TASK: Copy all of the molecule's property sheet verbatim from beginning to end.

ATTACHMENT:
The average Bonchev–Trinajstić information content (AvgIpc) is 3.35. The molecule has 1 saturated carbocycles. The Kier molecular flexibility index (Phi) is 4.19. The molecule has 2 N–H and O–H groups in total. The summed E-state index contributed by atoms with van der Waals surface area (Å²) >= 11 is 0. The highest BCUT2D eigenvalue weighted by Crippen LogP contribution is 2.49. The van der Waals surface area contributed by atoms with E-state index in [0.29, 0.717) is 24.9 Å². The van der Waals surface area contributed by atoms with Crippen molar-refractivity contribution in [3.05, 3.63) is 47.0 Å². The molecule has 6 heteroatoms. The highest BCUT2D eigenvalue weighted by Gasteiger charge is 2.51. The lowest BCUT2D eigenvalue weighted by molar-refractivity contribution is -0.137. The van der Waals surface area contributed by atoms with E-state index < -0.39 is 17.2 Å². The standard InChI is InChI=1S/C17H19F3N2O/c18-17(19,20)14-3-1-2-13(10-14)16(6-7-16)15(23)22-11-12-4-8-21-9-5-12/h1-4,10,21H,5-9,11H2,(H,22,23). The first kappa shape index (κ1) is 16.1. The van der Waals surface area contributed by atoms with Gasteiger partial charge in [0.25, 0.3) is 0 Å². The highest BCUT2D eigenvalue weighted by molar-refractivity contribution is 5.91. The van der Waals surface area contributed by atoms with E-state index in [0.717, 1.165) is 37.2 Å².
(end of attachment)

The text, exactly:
The average Bonchev–Trinajstić information content (AvgIpc) is 3.35. The molecule has 1 saturated carbocycles. The Kier molecular flexibility index (Phi) is 4.19. The molecule has 2 N–H and O–H groups in total. The summed E-state index contributed by atoms with van der Waals surface area (Å²) >= 11 is 0. The highest BCUT2D eigenvalue weighted by Crippen LogP contribution is 2.49. The van der Waals surface area contributed by atoms with E-state index in [0.29, 0.717) is 24.9 Å². The van der Waals surface area contributed by atoms with Crippen molar-refractivity contribution in [3.05, 3.63) is 47.0 Å². The molecule has 6 heteroatoms. The highest BCUT2D eigenvalue weighted by Gasteiger charge is 2.51. The lowest BCUT2D eigenvalue weighted by molar-refractivity contribution is -0.137. The van der Waals surface area contributed by atoms with E-state index < -0.39 is 17.2 Å². The standard InChI is InChI=1S/C17H19F3N2O/c18-17(19,20)14-3-1-2-13(10-14)16(6-7-16)15(23)22-11-12-4-8-21-9-5-12/h1-4,10,21H,5-9,11H2,(H,22,23). The first kappa shape index (κ1) is 16.1. The van der Waals surface area contributed by atoms with Gasteiger partial charge in [0.25, 0.3) is 0 Å². The highest BCUT2D eigenvalue weighted by molar-refractivity contribution is 5.91. The van der Waals surface area contributed by atoms with E-state index in [0.717, 1.165) is 37.2 Å².